- GM announced a management realignment on Thursday, addressing its Cadillac luxury brand and it multi-billion-dollar investments in its Cruise self-driving division.
- Cadillac will now be overseen directly by product head Mark Reuss, while GM President Dan Ammann focuses on Cruise commercialization in 2019 and an ongoing $US2.25-billion investment in Cruise from Japan’s SoftBank.
- Cadillac is rolling out a new vehicle every six months through 2020 and is also adding its Super Cruise highway self-driving tech to all vehicles.
On Thursday, General Motors announced internally that it would shift oversight responsibility for its Cadillac luxury division to Mark Reuss, the company’s current executive vice-president and product czar.
GM President Dan Ammann, who had been supervising Cadillac and departed chief Johan de Nysschen, will now concentrate on the carmaker’s Cruise self-driving division, which recently received a $US2.25-billion investment from Japan’s SoftBank.
An additional $US1.1-billion investment from GM now values the unit, acquired by GM in 2016, at $US11.5 billion. Ammann will manage that investment going forward. It will involve two phases: a $US900 million initial funding followed by a $US1.35 billion round.
Ammann will remain GM’s President, while Reuss will become Executive Vice-President and President, Global Product Group and Cadillac.
Ammann, who joined GM in 2010, has been overseeing the company’s push into new technologies, as well as dealing with global business challenges, including GM’s sales of its Opel/Vauxhall division to Peugeot in 2017 and the restructuring of its GM Korea division this year. In June, he stepped down from the board of ride-hailing service Lyft, but GM retains a $US500-million investment in the startup.
Moving forward with new technologies while also tending the core business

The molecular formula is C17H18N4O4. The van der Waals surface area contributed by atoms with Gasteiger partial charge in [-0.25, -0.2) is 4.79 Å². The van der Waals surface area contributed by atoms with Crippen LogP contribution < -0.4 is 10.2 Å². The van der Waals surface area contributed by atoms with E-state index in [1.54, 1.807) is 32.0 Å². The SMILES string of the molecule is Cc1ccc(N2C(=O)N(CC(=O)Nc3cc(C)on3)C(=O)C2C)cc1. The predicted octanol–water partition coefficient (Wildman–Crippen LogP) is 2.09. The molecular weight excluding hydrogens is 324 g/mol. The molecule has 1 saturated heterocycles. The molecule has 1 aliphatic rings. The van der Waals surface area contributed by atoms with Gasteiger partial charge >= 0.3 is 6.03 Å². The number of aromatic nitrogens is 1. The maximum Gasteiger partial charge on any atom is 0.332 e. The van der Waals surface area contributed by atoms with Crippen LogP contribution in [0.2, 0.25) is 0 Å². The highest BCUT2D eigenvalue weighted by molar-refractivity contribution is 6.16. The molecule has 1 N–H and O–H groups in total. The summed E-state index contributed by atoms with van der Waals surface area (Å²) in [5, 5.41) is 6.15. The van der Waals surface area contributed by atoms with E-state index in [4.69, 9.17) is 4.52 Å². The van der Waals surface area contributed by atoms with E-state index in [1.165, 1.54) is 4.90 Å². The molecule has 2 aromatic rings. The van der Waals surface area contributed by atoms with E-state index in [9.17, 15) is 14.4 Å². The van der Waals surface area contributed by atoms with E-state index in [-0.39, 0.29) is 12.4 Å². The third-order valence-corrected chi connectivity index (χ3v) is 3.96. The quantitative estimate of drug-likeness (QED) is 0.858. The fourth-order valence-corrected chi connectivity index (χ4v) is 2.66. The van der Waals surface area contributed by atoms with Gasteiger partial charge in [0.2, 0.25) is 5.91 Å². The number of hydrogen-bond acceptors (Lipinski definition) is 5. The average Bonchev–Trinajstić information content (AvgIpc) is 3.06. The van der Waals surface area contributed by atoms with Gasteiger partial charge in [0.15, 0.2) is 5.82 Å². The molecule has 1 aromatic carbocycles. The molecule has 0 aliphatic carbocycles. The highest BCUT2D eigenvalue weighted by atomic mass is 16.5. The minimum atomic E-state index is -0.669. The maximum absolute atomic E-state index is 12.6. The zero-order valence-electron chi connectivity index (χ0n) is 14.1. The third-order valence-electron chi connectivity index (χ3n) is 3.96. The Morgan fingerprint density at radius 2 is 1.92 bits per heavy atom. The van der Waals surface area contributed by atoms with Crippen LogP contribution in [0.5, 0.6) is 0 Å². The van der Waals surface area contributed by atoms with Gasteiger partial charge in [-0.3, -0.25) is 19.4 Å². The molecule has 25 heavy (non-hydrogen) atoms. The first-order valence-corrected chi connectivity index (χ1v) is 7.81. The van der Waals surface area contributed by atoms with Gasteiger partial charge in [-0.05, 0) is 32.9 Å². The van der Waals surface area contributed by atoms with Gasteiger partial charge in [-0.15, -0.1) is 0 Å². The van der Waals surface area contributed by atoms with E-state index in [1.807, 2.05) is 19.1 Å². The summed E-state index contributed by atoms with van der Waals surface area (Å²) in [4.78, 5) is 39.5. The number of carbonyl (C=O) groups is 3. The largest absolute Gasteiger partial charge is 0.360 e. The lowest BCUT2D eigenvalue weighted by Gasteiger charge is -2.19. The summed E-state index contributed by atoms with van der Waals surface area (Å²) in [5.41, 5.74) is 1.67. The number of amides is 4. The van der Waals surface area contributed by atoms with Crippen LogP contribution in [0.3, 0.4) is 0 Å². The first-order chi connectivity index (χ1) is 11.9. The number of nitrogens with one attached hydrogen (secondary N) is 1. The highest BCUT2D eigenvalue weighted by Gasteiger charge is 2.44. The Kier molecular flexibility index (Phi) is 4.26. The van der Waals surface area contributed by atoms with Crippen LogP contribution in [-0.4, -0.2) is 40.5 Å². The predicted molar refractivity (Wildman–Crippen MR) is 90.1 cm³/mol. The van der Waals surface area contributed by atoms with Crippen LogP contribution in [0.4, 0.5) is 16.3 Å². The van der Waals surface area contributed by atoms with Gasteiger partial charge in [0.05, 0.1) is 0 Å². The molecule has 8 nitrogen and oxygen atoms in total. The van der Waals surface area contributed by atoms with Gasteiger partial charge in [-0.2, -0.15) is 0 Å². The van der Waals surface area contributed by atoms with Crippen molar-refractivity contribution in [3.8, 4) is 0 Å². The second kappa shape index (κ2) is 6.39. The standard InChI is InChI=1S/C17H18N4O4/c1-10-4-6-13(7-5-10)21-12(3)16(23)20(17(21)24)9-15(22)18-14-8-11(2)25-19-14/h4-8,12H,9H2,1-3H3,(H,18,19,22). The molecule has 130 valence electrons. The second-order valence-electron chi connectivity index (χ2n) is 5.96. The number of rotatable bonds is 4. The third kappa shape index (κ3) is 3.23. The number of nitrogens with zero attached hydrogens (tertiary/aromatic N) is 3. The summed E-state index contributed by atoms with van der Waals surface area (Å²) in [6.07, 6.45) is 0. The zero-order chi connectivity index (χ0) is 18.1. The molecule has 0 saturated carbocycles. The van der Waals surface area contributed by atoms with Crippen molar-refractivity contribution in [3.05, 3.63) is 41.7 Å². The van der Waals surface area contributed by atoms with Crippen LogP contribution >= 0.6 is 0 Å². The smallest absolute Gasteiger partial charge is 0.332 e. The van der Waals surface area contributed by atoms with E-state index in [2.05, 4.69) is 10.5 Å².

GM has been steadily profitable since its 2010 IPO, and under CEO Mary Barra has moved aggressively to streamline its businesses and produce a strong return on invested capital. The Cadillac brand survived the carmaker’s federal bailout and subsequent bankruptcy in 2009, but it has struggled in the market as consumer preferences have shifted from premium sedans to crossover SUVs.
Cadillac has launched two new crossovers since 2015 – the XT5 and the XT4 – and it has a sales leader in its full-size Escalade. But the brand’s lineup of sedans hasn’t performed as well.
Cadillac remains critically important to GM as a platform for its self-driving system, Super Cruise, which can enable fully hands-free operation on carefully GPS-mapped highways. The brand rolled out the system on its CT6 sedan in 2017 and earlier this year announced that it would extend the technology to the entire Cadillac range, starting in 2020.
New vehicles for Cadillac
The luxury nameplate will also introduce a new vehicle every six months through 2020, and Reuss will oversee that accelerated product cadence.
On the Cruise front, Ammann will continue to work with Cruise CEO Kyle Vogt to commercialize an urban ride-hailing service, using fully autonomous Chevy Bolt electric cars, in 2019.
De Nysschen headed Cadillac from 2014 until his departure and replacement by Steve Carlisle, who has run GM’s Canada business. De Nysschen moved Cadillac’s sales and marketing operations to New York, a move that won’t change under Reuss, who is based in Detroit.
Under De Nysschen, Cadillac ultimately failed to attack the hyper-competitive luxury market and lagged Mercedes, BMW, and Audi. The GM management realignment liberates Ammann to concentrate on the future of the 109-year-old company while Reuss – a GM veteran who started at the carmaker in 1983 – can get Cadillac the vehicles and technologies it needs to improve global sales and profits.
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